North accuses U.S. of using declaration for leveragePyongyang accused Washington Tuesday of using a declaration to end the 1950-53 Korean War as a “bargaining chip” for denuclearization, saying the regime won’t “particularly hope for it” if the United States doesn’t want it, either.
The remarks, made in a commentary from the North’s state-run Korean Central News Agency (KCNA), came as both Koreas have been pressing the United States to sign a formal declaration to end the war, which ended in an armistice, not a peace treaty, leaving the South and North technically still at war. The United States has refused this, saying significant progress in North Korea’s denuclearization, such as a complete inventory of Pyongyang’s nuclear stockpiles and related facilities, has to come first.
By giving the impression it was brushing off the end-of-war declaration, which the North had fervently requested before, South Korean analysts believe the regime is trying to gain the upper hand in upcoming talks with U.S. President Donald Trump’s administration, as U.S. Secretary of State Mike Pompeo prepares for a fourth visit to Pyongyang later this month.
The planned visit is aimed at laying the groundwork for North Korean leader Kim Jong-un’s second summit with Trump.
Without directly referring to the Trump administration, an English version of the KCNA article, entitled “War End Is Not Just Gift: KCNA Commentary,” said Tuesday that “Some Korean issue experts of America” were trying to force the North to disclose information about its nuclear capabilities, dismantle the Yongbyon nuclear facility as well as a missile facility in return for a declaration to end the war.
“The end of war … is not just a gift from a man to another at all,” the article read. “Furthermore, it can never be a bargaining chip for getting the DPRK denuclearized,” it continued, referring to the North by the initials of its official name, the Democratic People’s Republic of Korea.
The piece added that the end-of-war declaration should have been resolved half a century ago and that the United States was trying to “subdue” the North by resorting to sanctions.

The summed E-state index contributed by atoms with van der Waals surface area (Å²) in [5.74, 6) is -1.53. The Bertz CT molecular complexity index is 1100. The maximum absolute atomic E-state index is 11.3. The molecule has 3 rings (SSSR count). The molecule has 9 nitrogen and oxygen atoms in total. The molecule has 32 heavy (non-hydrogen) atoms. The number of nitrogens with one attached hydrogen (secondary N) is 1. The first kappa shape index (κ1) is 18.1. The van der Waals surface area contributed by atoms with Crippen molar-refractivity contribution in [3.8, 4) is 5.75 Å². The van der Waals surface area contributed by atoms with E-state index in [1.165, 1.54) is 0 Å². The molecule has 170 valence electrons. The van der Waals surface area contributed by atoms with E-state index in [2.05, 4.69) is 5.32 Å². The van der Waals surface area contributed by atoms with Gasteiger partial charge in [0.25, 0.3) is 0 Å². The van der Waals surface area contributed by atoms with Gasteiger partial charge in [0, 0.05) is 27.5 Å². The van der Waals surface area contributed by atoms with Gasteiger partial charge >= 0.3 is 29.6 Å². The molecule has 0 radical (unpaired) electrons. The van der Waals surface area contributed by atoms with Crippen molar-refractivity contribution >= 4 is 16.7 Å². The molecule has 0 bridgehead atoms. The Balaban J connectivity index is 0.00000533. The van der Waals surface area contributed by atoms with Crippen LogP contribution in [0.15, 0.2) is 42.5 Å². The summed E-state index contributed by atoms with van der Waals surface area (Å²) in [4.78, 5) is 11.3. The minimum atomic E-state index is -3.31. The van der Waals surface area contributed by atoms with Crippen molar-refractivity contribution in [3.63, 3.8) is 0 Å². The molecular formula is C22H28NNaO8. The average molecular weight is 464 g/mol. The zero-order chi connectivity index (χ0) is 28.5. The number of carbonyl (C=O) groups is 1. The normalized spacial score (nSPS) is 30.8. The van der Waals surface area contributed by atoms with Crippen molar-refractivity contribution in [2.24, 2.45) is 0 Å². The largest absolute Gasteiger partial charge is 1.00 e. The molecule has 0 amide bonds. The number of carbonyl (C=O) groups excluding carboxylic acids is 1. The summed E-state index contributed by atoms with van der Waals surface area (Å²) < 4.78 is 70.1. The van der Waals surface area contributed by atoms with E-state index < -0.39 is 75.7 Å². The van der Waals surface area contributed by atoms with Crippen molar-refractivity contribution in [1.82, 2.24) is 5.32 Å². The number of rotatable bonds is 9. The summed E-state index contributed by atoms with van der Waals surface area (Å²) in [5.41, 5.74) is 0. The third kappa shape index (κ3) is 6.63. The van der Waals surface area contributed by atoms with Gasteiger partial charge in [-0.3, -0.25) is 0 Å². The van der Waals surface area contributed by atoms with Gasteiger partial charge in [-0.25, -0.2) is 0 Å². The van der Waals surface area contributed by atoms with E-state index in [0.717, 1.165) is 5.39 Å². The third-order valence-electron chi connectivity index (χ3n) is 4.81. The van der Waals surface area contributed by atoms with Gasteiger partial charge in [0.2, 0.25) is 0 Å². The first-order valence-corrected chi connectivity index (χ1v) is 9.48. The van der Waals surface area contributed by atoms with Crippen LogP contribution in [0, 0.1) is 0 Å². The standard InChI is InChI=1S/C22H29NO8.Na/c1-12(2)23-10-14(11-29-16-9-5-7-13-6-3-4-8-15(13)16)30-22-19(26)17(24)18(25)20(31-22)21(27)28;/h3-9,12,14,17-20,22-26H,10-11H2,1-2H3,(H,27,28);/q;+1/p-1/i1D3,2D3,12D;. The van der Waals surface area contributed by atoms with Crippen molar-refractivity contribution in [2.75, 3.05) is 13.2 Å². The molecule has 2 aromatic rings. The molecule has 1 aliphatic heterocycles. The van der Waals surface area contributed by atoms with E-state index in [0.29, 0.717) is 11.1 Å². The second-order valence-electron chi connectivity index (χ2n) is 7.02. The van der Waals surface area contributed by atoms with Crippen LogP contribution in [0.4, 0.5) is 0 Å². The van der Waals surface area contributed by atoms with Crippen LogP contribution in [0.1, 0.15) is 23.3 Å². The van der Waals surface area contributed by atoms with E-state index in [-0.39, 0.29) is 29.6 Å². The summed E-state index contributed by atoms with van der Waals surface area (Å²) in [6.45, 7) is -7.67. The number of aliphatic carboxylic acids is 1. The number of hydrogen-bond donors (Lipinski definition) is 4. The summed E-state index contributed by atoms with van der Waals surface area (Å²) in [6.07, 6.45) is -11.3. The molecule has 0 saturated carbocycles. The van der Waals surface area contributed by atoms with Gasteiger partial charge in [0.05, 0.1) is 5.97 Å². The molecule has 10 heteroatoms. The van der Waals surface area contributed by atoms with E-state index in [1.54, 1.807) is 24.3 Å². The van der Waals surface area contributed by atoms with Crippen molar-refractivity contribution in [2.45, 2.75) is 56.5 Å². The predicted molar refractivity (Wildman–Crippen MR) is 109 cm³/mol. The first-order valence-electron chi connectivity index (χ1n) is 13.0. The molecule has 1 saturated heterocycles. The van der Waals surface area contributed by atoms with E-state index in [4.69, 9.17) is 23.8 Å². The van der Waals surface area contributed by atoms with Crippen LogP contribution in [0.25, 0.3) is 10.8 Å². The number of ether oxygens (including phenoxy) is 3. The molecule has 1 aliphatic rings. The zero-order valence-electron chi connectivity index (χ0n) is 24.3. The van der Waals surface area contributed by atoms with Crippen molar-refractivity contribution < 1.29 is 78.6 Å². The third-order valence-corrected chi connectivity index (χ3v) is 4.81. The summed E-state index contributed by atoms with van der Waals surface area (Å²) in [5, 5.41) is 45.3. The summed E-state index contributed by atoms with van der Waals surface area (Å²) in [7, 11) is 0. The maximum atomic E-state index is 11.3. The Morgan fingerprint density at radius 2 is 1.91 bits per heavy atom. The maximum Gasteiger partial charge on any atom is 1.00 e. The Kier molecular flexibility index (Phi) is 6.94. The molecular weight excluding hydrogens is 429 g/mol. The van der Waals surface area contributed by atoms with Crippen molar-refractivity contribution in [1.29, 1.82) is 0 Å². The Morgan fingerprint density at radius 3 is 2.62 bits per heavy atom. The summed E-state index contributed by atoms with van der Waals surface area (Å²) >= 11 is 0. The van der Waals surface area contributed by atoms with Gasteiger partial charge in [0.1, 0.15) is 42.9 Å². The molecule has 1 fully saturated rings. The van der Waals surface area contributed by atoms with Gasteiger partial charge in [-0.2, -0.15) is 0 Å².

“Whoever is truly interested in the settlement of the nuclear issue on the Korean peninsula,” the KCNA went on, “should approach it with a proper understanding of the historic origin and essence of the nuclear issue of the Korean Peninsula.”
Pyongyang’s apparent belittlement of the end-of-war declaration is a blow to the Moon Jae-in administration which sees the declaration as a critical stepping stone towards denuclearizing the peninsula and establishing peace. Chung Eui-yong, head of the National Security Office in the Blue House, said early last month that a declaration to end the war was a “very necessary process” toward denuclearization.
South Korea’s former unification minister, Lee Jong-seok, said the North was probably sending a message to the United States not to dispatch Pompeo empty-handed.
“There’s no way North Korea will give up on a declaration to end the war ahead of another U.S.-North summit,” said Lee.
“Chairman Kim Jong-un set the deadline for denuclearization by the end of Trump’s term, but then President Trump said he wasn’t in a rush, so the North is nudging the United States to work harder” on the issue.
BY LEE SUNG-EUN, YOO JEE-HYE [firstname.lastname@example.org]